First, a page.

Poverty isn’t just an issue for developing nations, with almost one child in every seven across the OECD living on extremely low income and the share rising in many countries.
While child deprivation isn’t new, its intensity has increased since the global financial crisis of the late 2000s, according to the Organisation for Economic Co-operation and Development. Rates rose in almost two-thirds of OECD countries after that period, with the share of children living below the pre-crisis poverty line sharply up in Greece, Italy and Spain.
“In many countries, the depth as well as breadth of poverty has increased in recent years,” the OECD says in its report. “The income of children in low-income families has dropped, with the largest declines for children in families with the smallest incomes.”
November 20 is UNICEF’s World Children’s Day, which aims to highlight the rights of children around the world. The OECD report underscores how children in poor families experience deprivation on many levels, including substandard housing conditions and a lack of educational opportunities. The organisation is calling for a comprehensive strategy to combat poverty.
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The OECD says redistributing benefits and helping parents to find stable, full-time employment are key to addressing the issue. If all parents from poor families were in paid employment, the poverty rate for individuals in households with children would fall from 11% to less than 6% on average.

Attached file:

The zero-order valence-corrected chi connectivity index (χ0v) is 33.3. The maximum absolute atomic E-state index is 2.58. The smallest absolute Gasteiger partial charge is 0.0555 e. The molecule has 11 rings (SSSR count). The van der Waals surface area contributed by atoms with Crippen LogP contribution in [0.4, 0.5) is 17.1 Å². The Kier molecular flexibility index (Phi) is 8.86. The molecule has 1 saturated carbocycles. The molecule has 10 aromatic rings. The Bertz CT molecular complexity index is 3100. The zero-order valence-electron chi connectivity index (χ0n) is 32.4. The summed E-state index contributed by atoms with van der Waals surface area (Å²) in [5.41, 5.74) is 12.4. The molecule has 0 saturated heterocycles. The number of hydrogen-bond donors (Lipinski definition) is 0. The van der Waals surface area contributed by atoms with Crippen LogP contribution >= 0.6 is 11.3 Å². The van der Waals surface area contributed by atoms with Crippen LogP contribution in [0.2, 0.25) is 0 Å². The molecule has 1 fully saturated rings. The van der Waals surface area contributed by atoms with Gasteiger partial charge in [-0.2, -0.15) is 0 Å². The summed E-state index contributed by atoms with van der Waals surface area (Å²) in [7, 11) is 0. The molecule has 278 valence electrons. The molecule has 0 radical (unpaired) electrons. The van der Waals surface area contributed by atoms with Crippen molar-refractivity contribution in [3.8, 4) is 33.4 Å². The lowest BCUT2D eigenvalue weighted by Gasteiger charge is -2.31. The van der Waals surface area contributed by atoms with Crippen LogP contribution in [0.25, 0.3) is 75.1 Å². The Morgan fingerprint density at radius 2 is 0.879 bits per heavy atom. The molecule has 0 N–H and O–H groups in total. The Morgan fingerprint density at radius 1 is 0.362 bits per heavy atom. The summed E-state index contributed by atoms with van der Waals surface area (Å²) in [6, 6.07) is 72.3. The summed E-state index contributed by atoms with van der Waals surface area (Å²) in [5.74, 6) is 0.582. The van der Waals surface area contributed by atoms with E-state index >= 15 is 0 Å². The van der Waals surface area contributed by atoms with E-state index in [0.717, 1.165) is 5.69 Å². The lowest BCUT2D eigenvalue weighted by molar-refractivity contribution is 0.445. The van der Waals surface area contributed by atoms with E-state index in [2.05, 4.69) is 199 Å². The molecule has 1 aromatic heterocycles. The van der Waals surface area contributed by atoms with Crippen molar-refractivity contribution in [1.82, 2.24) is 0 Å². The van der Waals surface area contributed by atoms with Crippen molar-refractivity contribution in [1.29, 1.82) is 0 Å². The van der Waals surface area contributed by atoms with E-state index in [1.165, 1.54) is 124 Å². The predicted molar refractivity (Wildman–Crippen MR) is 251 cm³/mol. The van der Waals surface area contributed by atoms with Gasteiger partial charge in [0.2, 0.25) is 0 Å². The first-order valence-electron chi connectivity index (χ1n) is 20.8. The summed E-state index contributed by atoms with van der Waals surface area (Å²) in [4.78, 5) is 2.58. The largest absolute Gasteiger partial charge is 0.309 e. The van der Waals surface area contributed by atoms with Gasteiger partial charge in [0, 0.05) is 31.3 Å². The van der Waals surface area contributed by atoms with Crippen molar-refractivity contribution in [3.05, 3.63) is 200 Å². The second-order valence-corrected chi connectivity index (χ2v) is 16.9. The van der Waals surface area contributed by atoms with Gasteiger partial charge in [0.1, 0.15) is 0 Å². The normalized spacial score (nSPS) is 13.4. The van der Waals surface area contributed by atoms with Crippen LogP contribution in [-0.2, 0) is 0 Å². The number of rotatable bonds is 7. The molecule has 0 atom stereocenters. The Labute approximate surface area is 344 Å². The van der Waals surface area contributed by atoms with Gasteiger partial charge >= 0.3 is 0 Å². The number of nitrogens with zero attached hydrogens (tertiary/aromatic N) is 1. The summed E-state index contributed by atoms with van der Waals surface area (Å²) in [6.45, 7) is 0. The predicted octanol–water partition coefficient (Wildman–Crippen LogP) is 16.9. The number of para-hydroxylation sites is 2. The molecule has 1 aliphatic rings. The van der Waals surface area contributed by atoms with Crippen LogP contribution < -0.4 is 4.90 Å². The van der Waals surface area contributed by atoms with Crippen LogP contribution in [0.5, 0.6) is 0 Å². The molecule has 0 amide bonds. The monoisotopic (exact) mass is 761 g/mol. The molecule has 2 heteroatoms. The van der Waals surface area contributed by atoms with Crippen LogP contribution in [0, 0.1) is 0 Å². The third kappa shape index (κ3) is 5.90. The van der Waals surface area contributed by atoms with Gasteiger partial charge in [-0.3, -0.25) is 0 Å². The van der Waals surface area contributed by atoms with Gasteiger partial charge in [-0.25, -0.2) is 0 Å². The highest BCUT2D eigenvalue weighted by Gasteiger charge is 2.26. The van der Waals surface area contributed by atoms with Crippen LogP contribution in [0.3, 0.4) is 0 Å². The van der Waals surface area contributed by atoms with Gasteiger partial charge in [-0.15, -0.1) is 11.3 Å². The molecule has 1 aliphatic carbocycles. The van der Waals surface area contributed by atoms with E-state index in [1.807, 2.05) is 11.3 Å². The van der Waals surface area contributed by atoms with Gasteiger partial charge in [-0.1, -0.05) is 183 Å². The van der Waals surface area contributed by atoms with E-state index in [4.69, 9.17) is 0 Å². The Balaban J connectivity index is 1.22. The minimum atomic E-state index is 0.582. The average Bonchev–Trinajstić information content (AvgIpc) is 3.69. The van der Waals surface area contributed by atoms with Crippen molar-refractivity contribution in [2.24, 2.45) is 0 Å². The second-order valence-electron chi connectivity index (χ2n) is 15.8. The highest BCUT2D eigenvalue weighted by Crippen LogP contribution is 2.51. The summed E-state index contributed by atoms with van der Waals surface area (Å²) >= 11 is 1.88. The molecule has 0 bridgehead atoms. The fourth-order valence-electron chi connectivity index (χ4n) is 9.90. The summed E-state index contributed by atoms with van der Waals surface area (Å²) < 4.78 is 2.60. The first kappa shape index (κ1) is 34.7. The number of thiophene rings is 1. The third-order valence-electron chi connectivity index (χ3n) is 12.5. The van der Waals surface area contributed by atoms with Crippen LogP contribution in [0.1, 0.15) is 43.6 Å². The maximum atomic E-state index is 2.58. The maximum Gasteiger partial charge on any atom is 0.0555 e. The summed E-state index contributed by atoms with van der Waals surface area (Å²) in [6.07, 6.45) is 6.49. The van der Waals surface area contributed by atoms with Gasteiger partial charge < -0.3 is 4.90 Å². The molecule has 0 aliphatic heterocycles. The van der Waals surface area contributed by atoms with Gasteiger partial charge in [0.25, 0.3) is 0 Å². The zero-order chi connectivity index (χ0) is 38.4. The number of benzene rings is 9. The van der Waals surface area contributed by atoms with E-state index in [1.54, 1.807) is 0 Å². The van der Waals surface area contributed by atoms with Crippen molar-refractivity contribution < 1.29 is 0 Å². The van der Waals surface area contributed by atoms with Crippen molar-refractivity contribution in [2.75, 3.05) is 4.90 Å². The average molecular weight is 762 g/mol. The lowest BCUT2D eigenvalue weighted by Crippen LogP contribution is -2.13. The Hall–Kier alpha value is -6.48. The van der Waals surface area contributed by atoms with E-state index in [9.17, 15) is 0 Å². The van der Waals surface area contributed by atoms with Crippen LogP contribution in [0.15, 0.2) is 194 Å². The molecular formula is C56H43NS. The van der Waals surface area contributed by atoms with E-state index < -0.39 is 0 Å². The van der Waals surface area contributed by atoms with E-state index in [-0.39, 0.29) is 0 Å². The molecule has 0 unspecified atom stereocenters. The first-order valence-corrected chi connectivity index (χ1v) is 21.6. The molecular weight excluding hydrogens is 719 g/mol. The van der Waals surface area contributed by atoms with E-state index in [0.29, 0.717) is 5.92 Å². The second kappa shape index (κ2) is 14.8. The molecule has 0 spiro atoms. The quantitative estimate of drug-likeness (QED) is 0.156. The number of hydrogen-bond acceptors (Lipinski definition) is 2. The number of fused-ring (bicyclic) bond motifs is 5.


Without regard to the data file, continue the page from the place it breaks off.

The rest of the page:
In Greece, unemployment was a key factor. Eighty percent of poor children had a father working for most of the year in 2007, compared to 66% in 2014. Over the same period, the real minimum wage also fell by around 20%.
In another example, the UN’s special rapporteur on extreme poverty and human rights has recently investigated poverty levels in the UK. Despite rising employment levels, economic growth and pockets of wealth, a fifth of Britons remain in poverty.
These themes are echoed in the World Economic Forum’s Inclusive Development Index 2018, which showed income inequality has risen or remained stagnant in 20 of the 29 advanced economies, and poverty has increased in 17.
As part of its World Children’s Day, UNICEF said 5.4 million children died from mostly preventable causes before their fifth birthday and 650 million girls and women are married before they reached 18 years old.
“Children have their rights denied every single day,” the UNICEF website said. “We want to build a world where every child is in school and learning, safe from harm and able to fulfill their potential.”